Study 1: Helping Elaine
A01: Participants in the high empathy condition still helped even when given the opportunity to leave (Batson et al., 1981)
A02: This suggests that... people help for reasons other than just the reduction of their own personal distress.
A02: However... it is possible that participants in Batson et al.'s study saw through the deception and acted accordingly.
Study 2: Gaining social approval
A01: FULTZ et al. (1986) found that the possibility of social evaluation did not increase helping in a high empathy condition, whereas in a low empathy condition helping was lower if there was no possibility of social evaluation.
A02: This suggests that when empathy is aroused, people are likely to help for purely altruistic reasons, but in the absence of empathy, egoistic reasons are more important in determining whether help will be given.
A02: In real like people may behave differently, according to OLINER and OLINER (1988), who found that 37% of those who helped jews during WWII did so for altruistic reasons.
Study 3: What determines altruistic behaviour?
KRUGER (2003) found that genetic relatedness and reciprocity (egoistic factors) were more important than empathy in determining the likelihood of performing a risky rescue behaviour.
A02: This shows that... although empathy may influence altruistic behaviour, it does so within a more selfishly motivated system where reciprocity and genetic relatedness are more important.
A02: However... Research may have exaggerated the differences between western and non-western cultures in that most research on altruism has focused on the attitudes and experiences of students, who represent a biased sample.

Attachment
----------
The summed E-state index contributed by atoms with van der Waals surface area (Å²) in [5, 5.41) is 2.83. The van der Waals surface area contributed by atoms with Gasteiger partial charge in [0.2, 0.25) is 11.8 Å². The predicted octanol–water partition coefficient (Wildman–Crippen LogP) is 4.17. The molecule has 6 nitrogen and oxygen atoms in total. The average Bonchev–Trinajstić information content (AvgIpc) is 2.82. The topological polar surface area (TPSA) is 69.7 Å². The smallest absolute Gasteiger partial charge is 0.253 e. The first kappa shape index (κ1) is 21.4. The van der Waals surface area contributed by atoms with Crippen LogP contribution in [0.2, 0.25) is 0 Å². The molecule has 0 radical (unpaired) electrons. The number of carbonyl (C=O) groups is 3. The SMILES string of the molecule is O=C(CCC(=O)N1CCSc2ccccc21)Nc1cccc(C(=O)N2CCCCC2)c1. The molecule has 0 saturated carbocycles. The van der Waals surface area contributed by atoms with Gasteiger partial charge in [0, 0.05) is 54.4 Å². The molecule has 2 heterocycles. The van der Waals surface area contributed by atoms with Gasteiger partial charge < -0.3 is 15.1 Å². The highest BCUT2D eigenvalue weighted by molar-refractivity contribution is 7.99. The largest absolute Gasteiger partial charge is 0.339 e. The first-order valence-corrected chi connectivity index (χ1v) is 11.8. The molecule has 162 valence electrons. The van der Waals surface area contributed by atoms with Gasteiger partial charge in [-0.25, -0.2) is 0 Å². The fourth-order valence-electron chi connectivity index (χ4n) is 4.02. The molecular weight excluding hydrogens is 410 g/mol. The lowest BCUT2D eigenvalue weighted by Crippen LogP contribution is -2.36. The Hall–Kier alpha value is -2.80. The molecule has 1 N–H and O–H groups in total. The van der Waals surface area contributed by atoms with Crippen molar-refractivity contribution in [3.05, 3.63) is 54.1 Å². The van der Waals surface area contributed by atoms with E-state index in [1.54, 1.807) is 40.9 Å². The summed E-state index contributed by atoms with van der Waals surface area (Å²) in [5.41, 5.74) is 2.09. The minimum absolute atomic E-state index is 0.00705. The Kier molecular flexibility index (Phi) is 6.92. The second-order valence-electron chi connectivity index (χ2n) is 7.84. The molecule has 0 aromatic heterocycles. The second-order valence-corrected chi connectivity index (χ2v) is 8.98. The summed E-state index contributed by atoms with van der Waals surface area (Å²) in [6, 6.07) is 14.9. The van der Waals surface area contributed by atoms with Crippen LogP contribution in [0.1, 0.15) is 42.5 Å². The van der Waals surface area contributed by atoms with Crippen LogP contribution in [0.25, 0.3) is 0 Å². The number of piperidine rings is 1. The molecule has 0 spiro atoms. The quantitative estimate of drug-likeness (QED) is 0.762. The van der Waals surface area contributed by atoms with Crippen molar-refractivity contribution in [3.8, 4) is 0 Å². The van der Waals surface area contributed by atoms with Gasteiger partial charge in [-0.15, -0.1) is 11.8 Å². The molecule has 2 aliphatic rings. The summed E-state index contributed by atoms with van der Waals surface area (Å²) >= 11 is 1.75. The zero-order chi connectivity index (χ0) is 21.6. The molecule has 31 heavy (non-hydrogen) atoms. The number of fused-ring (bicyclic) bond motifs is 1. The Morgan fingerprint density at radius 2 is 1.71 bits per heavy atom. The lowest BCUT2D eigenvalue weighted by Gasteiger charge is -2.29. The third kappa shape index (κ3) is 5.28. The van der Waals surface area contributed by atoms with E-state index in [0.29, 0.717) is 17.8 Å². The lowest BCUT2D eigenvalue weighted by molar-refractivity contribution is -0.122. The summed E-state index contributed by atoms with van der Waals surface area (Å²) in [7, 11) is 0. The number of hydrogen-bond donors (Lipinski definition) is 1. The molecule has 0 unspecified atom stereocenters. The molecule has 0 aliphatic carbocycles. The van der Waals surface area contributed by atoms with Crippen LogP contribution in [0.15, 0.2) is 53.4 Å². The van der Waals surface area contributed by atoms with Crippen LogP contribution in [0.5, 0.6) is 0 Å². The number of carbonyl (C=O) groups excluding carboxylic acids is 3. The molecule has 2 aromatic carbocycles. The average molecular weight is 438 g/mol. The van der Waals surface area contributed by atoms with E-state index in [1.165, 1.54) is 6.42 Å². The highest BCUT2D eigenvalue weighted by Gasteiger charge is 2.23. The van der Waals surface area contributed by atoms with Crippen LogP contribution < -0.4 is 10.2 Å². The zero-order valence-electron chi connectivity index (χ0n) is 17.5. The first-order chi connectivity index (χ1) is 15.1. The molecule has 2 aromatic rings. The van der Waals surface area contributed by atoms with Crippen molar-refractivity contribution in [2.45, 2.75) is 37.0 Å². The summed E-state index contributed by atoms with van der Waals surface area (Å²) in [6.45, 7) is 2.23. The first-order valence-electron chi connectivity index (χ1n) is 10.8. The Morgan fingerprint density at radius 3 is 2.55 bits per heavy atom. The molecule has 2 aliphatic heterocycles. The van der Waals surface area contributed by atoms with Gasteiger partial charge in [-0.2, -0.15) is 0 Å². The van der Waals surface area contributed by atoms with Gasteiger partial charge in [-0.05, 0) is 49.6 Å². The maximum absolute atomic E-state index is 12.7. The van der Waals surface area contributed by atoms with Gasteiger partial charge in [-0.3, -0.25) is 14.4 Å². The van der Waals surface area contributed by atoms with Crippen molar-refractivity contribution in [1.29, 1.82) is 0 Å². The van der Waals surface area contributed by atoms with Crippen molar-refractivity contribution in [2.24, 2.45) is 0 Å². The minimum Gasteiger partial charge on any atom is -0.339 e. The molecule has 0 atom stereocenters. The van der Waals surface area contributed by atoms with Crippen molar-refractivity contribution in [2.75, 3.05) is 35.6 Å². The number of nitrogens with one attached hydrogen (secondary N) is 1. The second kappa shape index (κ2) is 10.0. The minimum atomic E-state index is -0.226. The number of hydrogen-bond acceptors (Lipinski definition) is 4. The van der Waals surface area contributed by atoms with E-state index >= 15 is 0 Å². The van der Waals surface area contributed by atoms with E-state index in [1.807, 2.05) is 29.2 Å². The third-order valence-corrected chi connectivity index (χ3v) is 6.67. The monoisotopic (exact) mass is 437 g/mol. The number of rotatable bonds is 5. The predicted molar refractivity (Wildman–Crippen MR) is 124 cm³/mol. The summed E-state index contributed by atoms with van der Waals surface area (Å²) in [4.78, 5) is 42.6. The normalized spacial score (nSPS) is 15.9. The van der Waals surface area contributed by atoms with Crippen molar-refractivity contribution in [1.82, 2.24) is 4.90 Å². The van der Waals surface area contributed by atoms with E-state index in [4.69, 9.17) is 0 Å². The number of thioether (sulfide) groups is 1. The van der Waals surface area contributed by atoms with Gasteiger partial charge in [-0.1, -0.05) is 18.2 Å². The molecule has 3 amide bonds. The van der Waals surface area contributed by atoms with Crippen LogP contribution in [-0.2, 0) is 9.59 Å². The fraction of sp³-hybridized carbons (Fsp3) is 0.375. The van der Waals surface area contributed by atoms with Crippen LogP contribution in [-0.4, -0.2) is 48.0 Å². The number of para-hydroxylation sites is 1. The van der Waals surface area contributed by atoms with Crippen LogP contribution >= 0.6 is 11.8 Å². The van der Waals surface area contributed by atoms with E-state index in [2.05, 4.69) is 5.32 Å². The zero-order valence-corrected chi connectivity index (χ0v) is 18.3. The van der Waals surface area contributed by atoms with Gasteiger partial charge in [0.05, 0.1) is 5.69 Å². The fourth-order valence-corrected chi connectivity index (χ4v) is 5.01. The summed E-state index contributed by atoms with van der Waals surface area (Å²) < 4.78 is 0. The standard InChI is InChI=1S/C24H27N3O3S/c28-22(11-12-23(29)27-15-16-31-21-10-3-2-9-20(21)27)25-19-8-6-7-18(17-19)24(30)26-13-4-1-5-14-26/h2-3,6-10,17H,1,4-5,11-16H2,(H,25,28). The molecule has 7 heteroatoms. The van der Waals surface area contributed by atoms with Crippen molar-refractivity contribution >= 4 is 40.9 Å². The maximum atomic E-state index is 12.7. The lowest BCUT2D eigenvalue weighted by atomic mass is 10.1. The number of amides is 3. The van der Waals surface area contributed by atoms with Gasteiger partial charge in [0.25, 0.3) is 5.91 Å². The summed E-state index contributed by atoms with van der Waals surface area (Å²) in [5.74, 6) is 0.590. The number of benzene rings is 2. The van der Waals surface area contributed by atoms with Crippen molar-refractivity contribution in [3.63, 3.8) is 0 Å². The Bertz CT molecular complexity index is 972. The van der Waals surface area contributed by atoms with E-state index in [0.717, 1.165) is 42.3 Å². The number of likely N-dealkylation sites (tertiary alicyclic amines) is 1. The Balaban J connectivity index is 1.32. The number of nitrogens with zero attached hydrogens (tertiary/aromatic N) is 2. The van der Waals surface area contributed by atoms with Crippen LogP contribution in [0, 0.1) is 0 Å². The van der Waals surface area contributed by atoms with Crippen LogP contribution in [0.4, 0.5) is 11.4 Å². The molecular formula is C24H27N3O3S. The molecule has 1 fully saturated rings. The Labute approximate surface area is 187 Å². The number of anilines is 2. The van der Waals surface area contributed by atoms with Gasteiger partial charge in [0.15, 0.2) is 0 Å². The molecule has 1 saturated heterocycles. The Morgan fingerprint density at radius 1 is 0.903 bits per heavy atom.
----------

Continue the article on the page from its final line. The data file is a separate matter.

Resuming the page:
Studies 4: Related to the decision model
- Stage 2: In an ambiguous situation, people are less likely to help (Clark and WORD, 1972)
- Stage 3: Studies of diffusion of responsibility and pluralistic ignorance (e.g. DARLEY et al., 1973)
- Stage 4: Bystanders trained in first aid are more likely to help (Cramer et al., 1988)
A02: One problem is... that such studies sometimes lacked mundane realism.
A02: However... the decision morel assumes that we think rationally.
A02: It does not explain... what motivates helping, but this can be explained with reference to personal norms (SCWARTZ and HOWARD, 1981)
Studies 5: Diffusion of responsibility
A01: LATANE and DABBS (1975) found that the probability of helping decreased with the number of bystanders present.
A02: A conclusion is that... field studies have generally found that people are more helpful than is the case in laboratory studies
A01: LATANE and DARLEY (1970) found that people were more likely to offer help to someone who had dropped books in a lift if one other person was present than if six other people were present.
A02: However: Not all studies carried out in natural settings have found that larger numbers of bystanders means less help is given.